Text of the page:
Just when you’re ready to put young Catholics solidly in the reform column, however, another Kansas City teen -- Andy Pace, 14, standing right next to Bradley and Dijusto as they spoke -- said, “I don’t agree with that at all. I think most kids like things the way they are.”

O’Hara said he clearly opposed change in at least one area: women’s ordination. “I personally think men should be priests,” he said. “Jesus summoned men to follow him. If they were to change, it would be different. It just wouldn’t be the same church. The history of the church would be altered.”

And Fievet agreed. On the subject of female priests, she said flatly, “We’ve got nuns, that’s enough.”

The same range of views could be heard in the workshops, forums and discussions. In the bishops/youth forum, for example, participants were asked to describe a church that “actively involves youth.” While some said such a church would make “everyone welcome” and be “nonjudgmental,” others said a church that involves youth would proclaim the “full truth of Catholicism” and even encourage “the gift of tongues.”

Despite disagreement on specific issues, most participants agreed that, whatever adults might think, young Catholics are interested in debates over change in the church. “It’s about us, really,” said Jason Dollard of Norwich, Conn. “Those issues are going to affect us more than they’re going to affect the adults of the church, so we really want to have an opinion about how we want the church to be when we’re in charge of it.”


Moreover, participants seemed most united on the subject of what to do about disagreement. The near-unanimous answer seemed to be to tolerate it -- and don’t exclude people because of it.

“[Catholics who disagree with church teaching] shouldn’t be looked down upon,” said Kelly Annino, 17, of Norwich, Conn. “I mean, you believe in God. ... Why can’t you just come praise God with us?” she said.

Miranda Daugherty, 17, of Youngstown, Ohio, echoed that view. “I think it’s their [dissenters’] choice,” she said. “They can believe what they want to believe as long as they think it’s right. We shouldn’t look down on other people, and we should still consider them part of the church.”

Candace Hartz, 17, from Chattanooga, Tenn., spoke for many participants when she drew a distinction between essentials and areas of acceptable disagreement. “As long as you believe the important stuff ... [disagreement] doesn’t mean you’re a bad person,” she said. “As long as you believe in God in your heart, the little issues don’t matter.”

So, where should this line be drawn? O’Hara pointed to the issue he sees as a sine qua non of Catholic identity -- abortion. “One thing that frustrates me is, for example, a politician saying I’m a Catholic, but I’m pro-choice,” O’Hara said. “That’s a little bit of a stretch, especially when the church is so against abortion. On things like that, I personally think there should not be room [for dissent]. But on smaller things, like the way the church is run, the way the Mass goes, there definitely should be room,” he said.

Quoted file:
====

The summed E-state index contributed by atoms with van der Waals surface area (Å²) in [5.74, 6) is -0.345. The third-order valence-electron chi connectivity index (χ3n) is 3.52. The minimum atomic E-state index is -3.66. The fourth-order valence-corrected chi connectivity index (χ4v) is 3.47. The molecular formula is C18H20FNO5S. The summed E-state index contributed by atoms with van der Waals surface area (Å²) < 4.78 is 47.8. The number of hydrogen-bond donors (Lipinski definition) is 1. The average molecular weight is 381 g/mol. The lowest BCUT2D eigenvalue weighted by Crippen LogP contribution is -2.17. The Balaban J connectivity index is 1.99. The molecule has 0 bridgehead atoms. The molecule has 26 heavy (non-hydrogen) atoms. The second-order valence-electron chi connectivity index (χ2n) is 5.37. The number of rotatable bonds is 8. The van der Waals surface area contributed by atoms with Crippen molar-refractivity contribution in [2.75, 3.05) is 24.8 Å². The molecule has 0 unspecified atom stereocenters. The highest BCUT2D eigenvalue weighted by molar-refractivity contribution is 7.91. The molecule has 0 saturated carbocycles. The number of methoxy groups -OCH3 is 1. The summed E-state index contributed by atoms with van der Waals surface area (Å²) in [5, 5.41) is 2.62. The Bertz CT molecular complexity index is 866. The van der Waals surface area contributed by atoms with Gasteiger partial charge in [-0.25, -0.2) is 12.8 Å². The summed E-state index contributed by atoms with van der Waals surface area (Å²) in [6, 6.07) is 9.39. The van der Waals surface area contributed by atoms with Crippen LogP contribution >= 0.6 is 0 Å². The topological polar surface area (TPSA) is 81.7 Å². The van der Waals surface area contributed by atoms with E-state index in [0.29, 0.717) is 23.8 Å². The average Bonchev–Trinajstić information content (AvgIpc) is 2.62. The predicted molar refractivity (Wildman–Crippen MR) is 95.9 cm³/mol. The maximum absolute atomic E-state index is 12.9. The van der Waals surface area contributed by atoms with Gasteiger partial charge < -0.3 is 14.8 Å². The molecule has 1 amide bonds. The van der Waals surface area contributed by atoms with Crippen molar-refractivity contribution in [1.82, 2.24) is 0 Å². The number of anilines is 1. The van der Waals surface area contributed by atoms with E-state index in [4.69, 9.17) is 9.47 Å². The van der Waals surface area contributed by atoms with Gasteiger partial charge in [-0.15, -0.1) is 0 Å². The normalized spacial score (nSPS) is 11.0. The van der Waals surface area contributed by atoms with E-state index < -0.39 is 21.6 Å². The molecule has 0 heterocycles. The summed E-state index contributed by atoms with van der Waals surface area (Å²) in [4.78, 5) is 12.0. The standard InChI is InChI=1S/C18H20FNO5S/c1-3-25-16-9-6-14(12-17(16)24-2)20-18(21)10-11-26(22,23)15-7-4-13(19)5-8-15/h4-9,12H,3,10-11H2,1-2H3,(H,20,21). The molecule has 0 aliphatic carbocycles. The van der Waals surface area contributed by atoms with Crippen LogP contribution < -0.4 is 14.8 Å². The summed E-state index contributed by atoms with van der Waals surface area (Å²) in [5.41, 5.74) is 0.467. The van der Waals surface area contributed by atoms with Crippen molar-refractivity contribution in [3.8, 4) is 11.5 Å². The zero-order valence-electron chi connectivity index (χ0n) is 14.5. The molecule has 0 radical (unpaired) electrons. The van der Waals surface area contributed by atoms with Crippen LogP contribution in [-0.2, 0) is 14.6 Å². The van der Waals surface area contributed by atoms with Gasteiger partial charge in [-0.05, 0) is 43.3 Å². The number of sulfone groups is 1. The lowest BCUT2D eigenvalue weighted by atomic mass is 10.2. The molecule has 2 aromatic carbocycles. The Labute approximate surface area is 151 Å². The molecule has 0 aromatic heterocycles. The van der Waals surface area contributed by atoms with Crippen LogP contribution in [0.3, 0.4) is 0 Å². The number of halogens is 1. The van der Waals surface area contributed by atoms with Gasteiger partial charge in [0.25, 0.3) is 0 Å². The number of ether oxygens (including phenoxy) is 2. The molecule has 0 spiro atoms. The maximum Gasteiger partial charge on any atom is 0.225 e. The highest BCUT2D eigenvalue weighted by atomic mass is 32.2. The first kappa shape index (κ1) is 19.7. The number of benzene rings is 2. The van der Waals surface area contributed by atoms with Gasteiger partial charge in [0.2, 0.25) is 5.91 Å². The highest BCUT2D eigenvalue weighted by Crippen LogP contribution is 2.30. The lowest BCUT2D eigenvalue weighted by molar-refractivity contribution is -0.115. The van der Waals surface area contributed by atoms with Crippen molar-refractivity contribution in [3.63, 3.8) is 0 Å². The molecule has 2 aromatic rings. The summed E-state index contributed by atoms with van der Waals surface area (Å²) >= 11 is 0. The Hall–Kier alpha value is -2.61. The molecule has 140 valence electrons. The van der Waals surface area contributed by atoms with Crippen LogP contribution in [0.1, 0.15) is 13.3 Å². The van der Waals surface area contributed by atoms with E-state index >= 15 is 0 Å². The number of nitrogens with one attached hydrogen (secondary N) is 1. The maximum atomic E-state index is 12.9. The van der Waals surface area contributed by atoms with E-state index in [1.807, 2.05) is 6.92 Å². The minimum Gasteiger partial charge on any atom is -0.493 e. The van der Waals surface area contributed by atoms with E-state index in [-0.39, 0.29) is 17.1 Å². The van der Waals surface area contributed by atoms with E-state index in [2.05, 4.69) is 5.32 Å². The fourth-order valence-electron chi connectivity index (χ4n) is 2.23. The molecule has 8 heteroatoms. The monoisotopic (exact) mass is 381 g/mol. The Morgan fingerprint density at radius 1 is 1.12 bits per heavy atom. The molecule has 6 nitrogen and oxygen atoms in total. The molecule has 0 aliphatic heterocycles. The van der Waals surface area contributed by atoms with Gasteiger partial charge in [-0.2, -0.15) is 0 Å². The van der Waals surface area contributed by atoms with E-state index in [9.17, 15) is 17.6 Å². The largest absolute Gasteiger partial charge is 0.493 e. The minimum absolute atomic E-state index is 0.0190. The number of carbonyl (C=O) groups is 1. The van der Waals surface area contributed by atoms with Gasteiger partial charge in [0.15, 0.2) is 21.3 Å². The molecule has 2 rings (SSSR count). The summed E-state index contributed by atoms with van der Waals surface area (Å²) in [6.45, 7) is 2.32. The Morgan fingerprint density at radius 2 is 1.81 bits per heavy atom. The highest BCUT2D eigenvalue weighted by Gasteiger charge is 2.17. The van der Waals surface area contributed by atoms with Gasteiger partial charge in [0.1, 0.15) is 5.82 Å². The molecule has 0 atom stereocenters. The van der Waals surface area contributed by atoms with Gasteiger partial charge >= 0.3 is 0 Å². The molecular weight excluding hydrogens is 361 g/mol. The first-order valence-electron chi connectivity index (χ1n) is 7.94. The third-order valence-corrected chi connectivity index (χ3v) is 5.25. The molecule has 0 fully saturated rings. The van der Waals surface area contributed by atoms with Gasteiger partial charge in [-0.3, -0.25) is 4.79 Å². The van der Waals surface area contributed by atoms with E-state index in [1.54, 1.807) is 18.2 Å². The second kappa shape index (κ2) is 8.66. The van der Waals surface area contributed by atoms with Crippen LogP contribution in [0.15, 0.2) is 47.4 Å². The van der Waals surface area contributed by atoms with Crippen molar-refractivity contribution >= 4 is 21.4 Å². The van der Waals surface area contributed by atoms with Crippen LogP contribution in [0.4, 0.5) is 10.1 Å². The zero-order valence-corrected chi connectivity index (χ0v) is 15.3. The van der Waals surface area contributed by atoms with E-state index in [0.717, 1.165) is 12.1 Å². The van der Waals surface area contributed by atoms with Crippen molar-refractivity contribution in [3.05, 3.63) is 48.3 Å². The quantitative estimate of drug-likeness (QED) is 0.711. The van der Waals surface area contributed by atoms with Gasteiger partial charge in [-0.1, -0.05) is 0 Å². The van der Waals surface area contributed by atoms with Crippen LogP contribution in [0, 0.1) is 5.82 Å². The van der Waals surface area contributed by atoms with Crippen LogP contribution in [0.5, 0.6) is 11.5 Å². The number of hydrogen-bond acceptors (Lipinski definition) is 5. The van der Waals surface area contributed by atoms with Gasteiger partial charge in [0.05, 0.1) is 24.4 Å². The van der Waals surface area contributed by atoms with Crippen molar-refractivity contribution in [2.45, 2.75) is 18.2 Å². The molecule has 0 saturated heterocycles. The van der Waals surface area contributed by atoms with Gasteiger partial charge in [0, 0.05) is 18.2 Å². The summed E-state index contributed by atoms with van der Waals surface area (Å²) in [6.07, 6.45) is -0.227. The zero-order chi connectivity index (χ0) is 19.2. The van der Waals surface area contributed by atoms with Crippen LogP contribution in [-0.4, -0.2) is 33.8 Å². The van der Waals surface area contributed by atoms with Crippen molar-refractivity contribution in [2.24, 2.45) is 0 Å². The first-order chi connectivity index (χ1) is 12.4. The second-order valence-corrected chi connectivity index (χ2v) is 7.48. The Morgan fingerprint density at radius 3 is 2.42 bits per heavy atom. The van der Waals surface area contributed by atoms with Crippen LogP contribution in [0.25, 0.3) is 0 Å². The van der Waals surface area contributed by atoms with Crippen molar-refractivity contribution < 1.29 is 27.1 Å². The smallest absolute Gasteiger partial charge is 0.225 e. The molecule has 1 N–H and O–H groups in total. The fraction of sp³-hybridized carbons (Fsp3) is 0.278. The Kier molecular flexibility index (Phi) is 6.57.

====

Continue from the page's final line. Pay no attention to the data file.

Dollard agreed, saying “You have to draw the line at things like abortion.”

But even here, some teens disagreed. “If a girl gets raped and has to have an abortion, why shouldn’t she still be welcome into the Catholic church?” asked Annino.

Her friend, Sara Waters, 17, made the point more broadly. “I don’t think there should be a line [on limits of acceptable disagreement],” Waters said. “You never know when God is present with somebody. No matter how strongly they disagree with something, you can’t take God away from them. You can’t draw a line on God and his love for people, and the love people have for him.”

Shatto suggested that rather than looking at church teaching as a set of rules that must be obeyed, Catholics should regard it as a set of ideals to which they can aspire. “I don’t think we should look at it as the church telling us what to do, but as the church setting challenges for us to live our lives better,” she said. The church should make room for those who fall short, she said, or who dissent from the standards. “Just because the church teaches something ... if you truly believe in your heart another way, and you choose to live your life differently, you shouldn’t be condemned for that,” she said.

Finally, Dollard defended dissent in terms that, had they overheard, might have made the prelates clustered nearby a bit nervous. “If you don’t allow for disagreement, there will never be any revolution,” he said. “Then everything just gets stale and nobody wants to come anymore.”

National Catholic Reporter, December 12, 1997